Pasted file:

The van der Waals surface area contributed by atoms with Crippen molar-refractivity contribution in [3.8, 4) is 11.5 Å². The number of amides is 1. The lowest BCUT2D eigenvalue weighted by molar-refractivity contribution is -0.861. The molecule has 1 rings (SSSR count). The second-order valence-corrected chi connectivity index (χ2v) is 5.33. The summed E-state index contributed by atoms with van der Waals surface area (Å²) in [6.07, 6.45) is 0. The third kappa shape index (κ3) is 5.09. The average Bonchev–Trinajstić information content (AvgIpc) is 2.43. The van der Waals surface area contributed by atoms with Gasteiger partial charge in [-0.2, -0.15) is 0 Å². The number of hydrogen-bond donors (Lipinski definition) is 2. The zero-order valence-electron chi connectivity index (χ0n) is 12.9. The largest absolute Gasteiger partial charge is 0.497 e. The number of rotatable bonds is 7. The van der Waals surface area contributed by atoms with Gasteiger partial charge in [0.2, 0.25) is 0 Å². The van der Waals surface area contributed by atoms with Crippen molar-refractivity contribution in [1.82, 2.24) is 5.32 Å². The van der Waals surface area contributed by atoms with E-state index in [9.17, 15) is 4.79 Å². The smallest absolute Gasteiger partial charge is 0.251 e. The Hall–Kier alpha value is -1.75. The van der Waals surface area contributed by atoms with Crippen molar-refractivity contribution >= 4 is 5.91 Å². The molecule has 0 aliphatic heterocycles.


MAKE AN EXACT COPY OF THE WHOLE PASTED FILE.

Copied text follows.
The van der Waals surface area contributed by atoms with Crippen molar-refractivity contribution in [3.8, 4) is 11.5 Å². The number of amides is 1. The lowest BCUT2D eigenvalue weighted by molar-refractivity contribution is -0.861. The molecule has 1 rings (SSSR count). The second-order valence-corrected chi connectivity index (χ2v) is 5.33. The summed E-state index contributed by atoms with van der Waals surface area (Å²) in [6.07, 6.45) is 0. The third kappa shape index (κ3) is 5.09. The average Bonchev–Trinajstić information content (AvgIpc) is 2.43. The van der Waals surface area contributed by atoms with Gasteiger partial charge in [-0.2, -0.15) is 0 Å². The number of hydrogen-bond donors (Lipinski definition) is 2. The zero-order valence-electron chi connectivity index (χ0n) is 12.9. The largest absolute Gasteiger partial charge is 0.497 e. The number of rotatable bonds is 7. The van der Waals surface area contributed by atoms with Gasteiger partial charge in [0.2, 0.25) is 0 Å². The van der Waals surface area contributed by atoms with Crippen molar-refractivity contribution in [1.82, 2.24) is 5.32 Å². The van der Waals surface area contributed by atoms with E-state index in [9.17, 15) is 4.79 Å². The smallest absolute Gasteiger partial charge is 0.251 e. The Hall–Kier alpha value is -1.75. The van der Waals surface area contributed by atoms with Crippen molar-refractivity contribution >= 4 is 5.91 Å². The molecule has 0 aliphatic heterocycles.